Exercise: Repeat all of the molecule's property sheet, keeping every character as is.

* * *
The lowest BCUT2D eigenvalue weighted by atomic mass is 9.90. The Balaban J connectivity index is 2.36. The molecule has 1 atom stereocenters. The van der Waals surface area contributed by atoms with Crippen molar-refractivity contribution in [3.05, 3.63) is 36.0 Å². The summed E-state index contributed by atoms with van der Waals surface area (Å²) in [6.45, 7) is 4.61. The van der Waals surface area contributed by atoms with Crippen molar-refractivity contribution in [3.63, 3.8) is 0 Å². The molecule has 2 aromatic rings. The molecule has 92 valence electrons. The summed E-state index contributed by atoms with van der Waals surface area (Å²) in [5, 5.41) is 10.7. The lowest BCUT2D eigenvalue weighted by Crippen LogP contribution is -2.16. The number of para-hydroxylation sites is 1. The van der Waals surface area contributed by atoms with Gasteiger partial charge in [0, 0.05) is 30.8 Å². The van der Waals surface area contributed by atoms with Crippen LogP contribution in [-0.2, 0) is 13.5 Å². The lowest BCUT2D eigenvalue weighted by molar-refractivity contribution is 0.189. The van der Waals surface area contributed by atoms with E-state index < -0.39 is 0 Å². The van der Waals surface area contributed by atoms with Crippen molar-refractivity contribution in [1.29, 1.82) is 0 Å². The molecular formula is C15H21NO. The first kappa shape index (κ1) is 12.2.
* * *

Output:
The lowest BCUT2D eigenvalue weighted by atomic mass is 9.90. The Balaban J connectivity index is 2.36. The molecule has 1 atom stereocenters. The van der Waals surface area contributed by atoms with Crippen molar-refractivity contribution in [3.05, 3.63) is 36.0 Å². The summed E-state index contributed by atoms with van der Waals surface area (Å²) in [6.45, 7) is 4.61. The van der Waals surface area contributed by atoms with Crippen molar-refractivity contribution in [3.63, 3.8) is 0 Å². The molecule has 2 aromatic rings. The molecule has 92 valence electrons. The summed E-state index contributed by atoms with van der Waals surface area (Å²) in [5, 5.41) is 10.7. The lowest BCUT2D eigenvalue weighted by Crippen LogP contribution is -2.16. The number of para-hydroxylation sites is 1. The van der Waals surface area contributed by atoms with Gasteiger partial charge in [0, 0.05) is 30.8 Å². The van der Waals surface area contributed by atoms with Crippen LogP contribution in [-0.2, 0) is 13.5 Å². The lowest BCUT2D eigenvalue weighted by molar-refractivity contribution is 0.189. The van der Waals surface area contributed by atoms with E-state index < -0.39 is 0 Å². The van der Waals surface area contributed by atoms with Crippen molar-refractivity contribution in [1.29, 1.82) is 0 Å². The molecular formula is C15H21NO. The first kappa shape index (κ1) is 12.2.